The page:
Malbec, also known as Côt or Auxerrois, is a black grape used to create a dark wine that is rich in tannin. It is one of five main grape varieties to be blended in Bordeaux, but it is perhaps best known as the “black wine of Cahors”.
The French Malbec has rustic, meaty and tannic qualities, which is often softened with Merlot. The grape ripens in the middle of the growing season, forming small, colourful fruit with thin skins. Its sensitivity to the terroir means that great care must be taken to grow the grapes and to harvest them at the right time. The ideal terroir for Malbec is elevated, rugged and with limestone soil.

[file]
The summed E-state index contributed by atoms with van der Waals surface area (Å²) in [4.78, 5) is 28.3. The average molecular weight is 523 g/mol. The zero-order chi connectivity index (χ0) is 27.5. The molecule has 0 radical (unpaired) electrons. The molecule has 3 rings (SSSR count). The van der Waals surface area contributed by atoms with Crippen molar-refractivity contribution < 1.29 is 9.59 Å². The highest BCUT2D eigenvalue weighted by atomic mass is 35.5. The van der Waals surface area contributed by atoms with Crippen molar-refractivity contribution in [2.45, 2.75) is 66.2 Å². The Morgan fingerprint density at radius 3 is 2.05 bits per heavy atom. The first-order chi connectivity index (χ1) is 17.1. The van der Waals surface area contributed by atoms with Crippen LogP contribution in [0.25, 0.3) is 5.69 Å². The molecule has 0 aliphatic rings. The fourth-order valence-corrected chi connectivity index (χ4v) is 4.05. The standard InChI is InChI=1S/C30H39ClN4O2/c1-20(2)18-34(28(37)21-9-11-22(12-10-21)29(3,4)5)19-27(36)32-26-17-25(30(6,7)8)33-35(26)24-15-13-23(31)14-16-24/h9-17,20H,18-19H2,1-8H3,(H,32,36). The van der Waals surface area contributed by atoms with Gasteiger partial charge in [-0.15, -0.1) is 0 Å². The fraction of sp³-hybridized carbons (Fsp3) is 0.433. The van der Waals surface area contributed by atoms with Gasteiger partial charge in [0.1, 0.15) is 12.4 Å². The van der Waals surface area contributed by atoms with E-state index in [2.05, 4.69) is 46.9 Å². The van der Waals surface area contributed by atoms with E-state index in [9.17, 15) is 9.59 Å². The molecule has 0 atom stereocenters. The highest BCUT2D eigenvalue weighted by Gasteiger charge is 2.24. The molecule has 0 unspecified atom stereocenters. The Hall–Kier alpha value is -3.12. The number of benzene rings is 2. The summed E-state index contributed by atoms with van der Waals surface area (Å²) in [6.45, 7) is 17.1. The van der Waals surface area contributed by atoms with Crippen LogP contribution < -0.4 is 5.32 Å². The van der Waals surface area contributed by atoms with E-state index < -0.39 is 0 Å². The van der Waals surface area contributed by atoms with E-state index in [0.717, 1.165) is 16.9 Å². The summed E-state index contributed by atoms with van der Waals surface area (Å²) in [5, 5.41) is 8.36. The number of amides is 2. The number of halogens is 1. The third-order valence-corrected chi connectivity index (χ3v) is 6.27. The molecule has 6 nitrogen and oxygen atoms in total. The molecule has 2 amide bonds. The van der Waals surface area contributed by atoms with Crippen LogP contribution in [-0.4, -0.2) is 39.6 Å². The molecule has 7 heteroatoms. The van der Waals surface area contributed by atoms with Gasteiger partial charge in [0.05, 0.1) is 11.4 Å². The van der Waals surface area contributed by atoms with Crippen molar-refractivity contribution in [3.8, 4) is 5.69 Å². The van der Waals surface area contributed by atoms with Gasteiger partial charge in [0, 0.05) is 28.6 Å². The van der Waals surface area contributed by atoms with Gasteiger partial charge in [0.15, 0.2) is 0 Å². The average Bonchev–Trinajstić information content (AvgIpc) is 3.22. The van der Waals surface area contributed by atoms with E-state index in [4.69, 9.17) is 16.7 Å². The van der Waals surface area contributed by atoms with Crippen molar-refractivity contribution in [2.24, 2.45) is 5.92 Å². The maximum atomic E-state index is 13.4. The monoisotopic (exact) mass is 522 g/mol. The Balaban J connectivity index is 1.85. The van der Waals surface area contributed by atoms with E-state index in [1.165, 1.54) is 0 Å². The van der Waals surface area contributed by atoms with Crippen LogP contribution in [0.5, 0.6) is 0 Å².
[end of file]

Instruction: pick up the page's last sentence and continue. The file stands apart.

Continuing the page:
Once prominent throughout southwest France, Malbec suffered heavily in the severe winter of 1956, and was generally replaced by other varieties that were more fashionable at the time, and easier to nurture. While its French origins are what first brought it to prominence, Malbec has reached a new level of international recognition following its widespread adoption in Argentina, particularly in Mendoza. The Argentinian Malbec tends to be fruitier and with softer tannin.